Hear this edition of Canby Then in all of its audio glory on Episode 7 of the Canby Now Podcast.
So, don’t tell anybody, but Oregon is a beautiful place. We love our rugged mountains and forests, our pristine coastline and waterways, our rich valleys and fertile plains, and we show it. Oregonians hike, camp and do other outdoor activities far more than the average American and outdoor recreation in our state is a $16-billion a year industry.
But, can you imagine a time when Oregon’s great outdoors was not so inviting? When the hills and valleys, woods and streams still belonged to nature, and we were the wary guests? It was not as long ago as you may think.
In earlier days, one of the great dangers in Oregon country was bear attacks. Bears are, by nature, not aggressive toward humans. But when their territory, food or offspring are threatened, they can, and will, attack. In the days that the bear populations were much greater, and the human populations much smaller, this was not uncommon.
Boxing with a Bear? Yeah, This Won’t End Well.
One of the oldest known accounts was recorded in The Oregonian in 1878. Several teenagers, Adam Benson, Johnny Northover and Jack Barnes, went out hunting on horseback, when they came upon two large bears. They brought down one, but the other fled into the woods, despite having been shot four times.
One of the teens, Adam Benson, set off after the wounded animal on foot, which, if you’re keeping track at home, is not a good idea. He didn’t find the bear; the bear found him, and it charged him despite Adam managing to get another two rounds of buckshot into it.
The bear knocked the gun from his hands and beat Adam over the head with his massive paws, and he dropped to the ground. The beast bit and clawed at the helpless young man, who tried desperately to reach his one remaining weapon: a hunting knife. At last, his fingers closed around the sheath, only to find it empty. The knife had fallen out in the struggle and was gone.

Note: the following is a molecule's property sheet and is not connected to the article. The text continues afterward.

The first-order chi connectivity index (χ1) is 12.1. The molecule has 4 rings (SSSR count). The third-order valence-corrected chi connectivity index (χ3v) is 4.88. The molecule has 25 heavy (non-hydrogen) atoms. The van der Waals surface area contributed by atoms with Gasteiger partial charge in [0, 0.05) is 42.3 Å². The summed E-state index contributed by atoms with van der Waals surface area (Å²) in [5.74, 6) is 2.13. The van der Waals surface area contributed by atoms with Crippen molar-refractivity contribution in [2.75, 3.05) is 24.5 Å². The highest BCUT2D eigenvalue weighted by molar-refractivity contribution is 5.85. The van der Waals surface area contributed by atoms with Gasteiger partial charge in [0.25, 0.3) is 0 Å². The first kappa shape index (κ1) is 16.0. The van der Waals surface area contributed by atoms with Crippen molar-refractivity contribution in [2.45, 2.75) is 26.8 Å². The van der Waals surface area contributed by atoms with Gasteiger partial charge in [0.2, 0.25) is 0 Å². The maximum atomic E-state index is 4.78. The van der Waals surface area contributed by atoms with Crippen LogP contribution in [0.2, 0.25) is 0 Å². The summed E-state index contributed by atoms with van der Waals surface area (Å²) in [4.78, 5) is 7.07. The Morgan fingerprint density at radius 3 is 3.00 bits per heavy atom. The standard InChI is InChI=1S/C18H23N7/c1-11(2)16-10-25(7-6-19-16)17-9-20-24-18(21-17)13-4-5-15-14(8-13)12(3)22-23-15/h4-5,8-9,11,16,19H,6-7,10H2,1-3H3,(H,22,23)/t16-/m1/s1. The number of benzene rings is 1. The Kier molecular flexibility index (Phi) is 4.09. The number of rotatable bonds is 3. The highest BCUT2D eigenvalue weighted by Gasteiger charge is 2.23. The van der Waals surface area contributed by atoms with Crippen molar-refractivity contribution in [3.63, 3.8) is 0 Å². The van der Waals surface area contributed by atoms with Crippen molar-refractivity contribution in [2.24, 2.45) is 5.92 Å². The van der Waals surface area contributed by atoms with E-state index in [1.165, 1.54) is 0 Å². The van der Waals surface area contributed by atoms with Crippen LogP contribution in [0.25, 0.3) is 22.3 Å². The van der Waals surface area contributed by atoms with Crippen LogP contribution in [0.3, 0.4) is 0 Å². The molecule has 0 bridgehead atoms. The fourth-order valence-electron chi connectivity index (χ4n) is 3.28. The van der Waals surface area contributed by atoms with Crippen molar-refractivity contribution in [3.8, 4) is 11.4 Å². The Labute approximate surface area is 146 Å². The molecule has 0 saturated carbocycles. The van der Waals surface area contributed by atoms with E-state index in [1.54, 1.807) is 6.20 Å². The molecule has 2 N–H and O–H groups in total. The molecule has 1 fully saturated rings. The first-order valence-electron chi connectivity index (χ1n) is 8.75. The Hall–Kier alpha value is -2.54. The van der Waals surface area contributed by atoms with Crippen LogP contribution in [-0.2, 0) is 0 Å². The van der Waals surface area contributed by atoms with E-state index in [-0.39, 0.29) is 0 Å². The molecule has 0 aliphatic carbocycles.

The bear went for Adam’s throat, and he held him back with his bare hands, pushing back at the beast’s head and snapping jaws with all that remained of his fading strength. At the last moment, Adam was saved by Jack Barnes’ dog, Rover, who attacked the bear so fiercely he drove it away.
Adam was found by his friends and carried home on horseback. On the way, the newspaper noted, he managed to tell them that “he was not anxious to box a bear soon again.” He survived the attack, although one of his arms had been so badly mangled that it later had to be amputated.
Seventh Time’s the Charm, I Guess?
In 1900, a bear charged a group of men at a ranch in Corvallis. This bear was extremely large and was a well-known terror to the farmers in the area. The rancher, Caleb Davis, fired a rifle at the beast seven times.
“As each bullet struck him, the enraged brute uttered an unearthly yell that could be heard for half a mile,” a newspaper reported.
The seventh shot found the bear’s eye and finally dropped him, only a few feet from the smoking muzzle of Davis’ Winchester.
Dude. Do NOT Mess with His Cow.